I enjoyed the whole story, especially the bits about rogue Artificial Intelligence, which I won’t ruin for you by getting into here. Love in a Time of Bio-mal can be found in Electric Spec, Volume 7, Issue 1. Links to more stories can be found at Colum’s blog, The Singularity Sucks.

Diane Duane E-Book Sale

There is a 60% sale on Diane Duane and Peter Morwood’s e-books at their website. It started on 5/8/12 and is going to run until an unspecified time. Their books are DRM-free and you can’t beat this deal. I highly recommend the So You Want to Be a Wizard books.

Up Next on Lithicbee

Sunday: Part Thirteen of The Only City Left. Will the secrets of Allin’s family history be revealed at last? Was the werewolf ghost who was chasing him really his Uncle? Be here on Sunday for Allin Arcady’s adventures through a planet-sized city called Earth!

Webcomics Wednesday: This time around I’ll be focusing on webcomics that sell digital issues you can read on your tablet.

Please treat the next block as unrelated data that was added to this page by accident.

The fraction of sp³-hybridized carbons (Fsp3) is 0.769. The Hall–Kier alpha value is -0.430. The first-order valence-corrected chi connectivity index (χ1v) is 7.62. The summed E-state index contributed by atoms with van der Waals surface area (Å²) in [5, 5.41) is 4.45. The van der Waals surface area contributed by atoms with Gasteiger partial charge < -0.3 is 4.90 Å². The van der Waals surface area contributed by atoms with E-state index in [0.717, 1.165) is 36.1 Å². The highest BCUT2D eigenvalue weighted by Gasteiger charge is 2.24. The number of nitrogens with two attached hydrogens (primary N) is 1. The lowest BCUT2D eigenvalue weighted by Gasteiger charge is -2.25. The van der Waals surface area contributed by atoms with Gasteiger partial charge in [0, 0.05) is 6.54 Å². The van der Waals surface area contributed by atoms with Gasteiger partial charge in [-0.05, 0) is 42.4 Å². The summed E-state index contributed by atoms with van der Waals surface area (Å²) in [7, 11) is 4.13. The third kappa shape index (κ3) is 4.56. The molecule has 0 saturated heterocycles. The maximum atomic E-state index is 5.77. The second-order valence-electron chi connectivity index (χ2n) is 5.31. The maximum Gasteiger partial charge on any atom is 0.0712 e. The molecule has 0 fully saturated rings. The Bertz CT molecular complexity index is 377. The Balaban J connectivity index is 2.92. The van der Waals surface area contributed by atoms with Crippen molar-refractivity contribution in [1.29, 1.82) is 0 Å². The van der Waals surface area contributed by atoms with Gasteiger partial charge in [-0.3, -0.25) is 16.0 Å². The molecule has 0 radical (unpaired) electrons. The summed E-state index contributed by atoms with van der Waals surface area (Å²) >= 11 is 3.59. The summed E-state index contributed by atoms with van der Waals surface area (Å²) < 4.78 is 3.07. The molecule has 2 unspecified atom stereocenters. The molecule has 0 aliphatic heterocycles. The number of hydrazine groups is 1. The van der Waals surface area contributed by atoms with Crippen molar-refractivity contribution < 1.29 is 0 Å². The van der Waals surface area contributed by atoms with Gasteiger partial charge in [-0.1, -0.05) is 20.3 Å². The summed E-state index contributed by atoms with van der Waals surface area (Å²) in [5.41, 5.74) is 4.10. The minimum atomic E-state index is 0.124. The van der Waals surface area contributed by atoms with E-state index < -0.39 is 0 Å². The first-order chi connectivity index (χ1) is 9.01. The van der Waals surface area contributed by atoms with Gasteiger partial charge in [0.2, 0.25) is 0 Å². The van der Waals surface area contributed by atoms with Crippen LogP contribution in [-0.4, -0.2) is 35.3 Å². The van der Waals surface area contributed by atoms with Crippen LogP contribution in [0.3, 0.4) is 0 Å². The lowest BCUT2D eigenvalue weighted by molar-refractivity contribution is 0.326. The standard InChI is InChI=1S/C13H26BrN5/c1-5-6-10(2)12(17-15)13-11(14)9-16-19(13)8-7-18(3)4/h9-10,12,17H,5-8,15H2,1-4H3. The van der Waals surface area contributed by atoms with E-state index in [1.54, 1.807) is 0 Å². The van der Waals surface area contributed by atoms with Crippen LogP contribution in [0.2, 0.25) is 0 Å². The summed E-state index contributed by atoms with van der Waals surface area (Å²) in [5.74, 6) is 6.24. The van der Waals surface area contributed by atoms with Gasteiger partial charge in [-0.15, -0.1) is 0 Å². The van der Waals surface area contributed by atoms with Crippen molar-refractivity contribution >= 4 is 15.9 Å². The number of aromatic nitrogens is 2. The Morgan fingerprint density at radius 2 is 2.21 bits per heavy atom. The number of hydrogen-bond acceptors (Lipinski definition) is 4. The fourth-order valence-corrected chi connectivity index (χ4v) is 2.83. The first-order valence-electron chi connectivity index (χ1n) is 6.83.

Diane Duane E-Books

I still get visits from Google searches for some variant of “C.J. Cherryh e-books,” which reminds me that one of the reasons I started this blog was to collect links to authors’ e-books. So for my second post in the series I am going to discuss science-fiction and fantasy novelist Diane Duane.

I first discovered Diane Duane through the Thieves’ World series (much the same as how I found Ms. Cherryh!). The first two books of the Thieves’ World series are collected into one e-book, Thieves’ World: First Blood, but Ms. Duane did not contribute to the series until the sixth book and I will probably do a whole post on Thieves’ World at some point, so… moving on!